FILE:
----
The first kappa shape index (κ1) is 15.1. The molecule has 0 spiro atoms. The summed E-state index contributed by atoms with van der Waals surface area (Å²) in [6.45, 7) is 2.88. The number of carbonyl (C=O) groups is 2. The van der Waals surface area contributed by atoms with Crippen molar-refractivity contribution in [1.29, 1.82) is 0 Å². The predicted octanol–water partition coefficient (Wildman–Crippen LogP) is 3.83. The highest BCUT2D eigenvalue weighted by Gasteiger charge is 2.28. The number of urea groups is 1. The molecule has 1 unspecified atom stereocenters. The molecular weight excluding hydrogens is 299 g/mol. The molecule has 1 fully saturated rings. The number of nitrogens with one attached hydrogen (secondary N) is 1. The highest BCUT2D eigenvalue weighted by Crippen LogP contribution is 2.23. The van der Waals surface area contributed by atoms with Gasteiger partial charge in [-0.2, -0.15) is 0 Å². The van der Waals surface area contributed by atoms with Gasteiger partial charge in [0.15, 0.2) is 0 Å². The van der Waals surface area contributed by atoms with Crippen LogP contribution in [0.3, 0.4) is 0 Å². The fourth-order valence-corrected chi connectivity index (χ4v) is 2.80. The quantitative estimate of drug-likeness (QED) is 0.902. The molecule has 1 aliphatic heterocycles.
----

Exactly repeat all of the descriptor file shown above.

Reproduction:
The first kappa shape index (κ1) is 15.1. The molecule has 0 spiro atoms. The summed E-state index contributed by atoms with van der Waals surface area (Å²) in [6.45, 7) is 2.88. The number of carbonyl (C=O) groups is 2. The van der Waals surface area contributed by atoms with Crippen molar-refractivity contribution in [1.29, 1.82) is 0 Å². The predicted octanol–water partition coefficient (Wildman–Crippen LogP) is 3.83. The highest BCUT2D eigenvalue weighted by Gasteiger charge is 2.28. The number of urea groups is 1. The molecule has 1 unspecified atom stereocenters. The molecular weight excluding hydrogens is 299 g/mol. The molecule has 1 fully saturated rings. The number of nitrogens with one attached hydrogen (secondary N) is 1. The highest BCUT2D eigenvalue weighted by Crippen LogP contribution is 2.23. The van der Waals surface area contributed by atoms with Gasteiger partial charge in [-0.2, -0.15) is 0 Å². The van der Waals surface area contributed by atoms with Gasteiger partial charge in [0.15, 0.2) is 0 Å². The van der Waals surface area contributed by atoms with Crippen LogP contribution in [0.3, 0.4) is 0 Å². The fourth-order valence-corrected chi connectivity index (χ4v) is 2.80. The quantitative estimate of drug-likeness (QED) is 0.902. The molecule has 1 aliphatic heterocycles.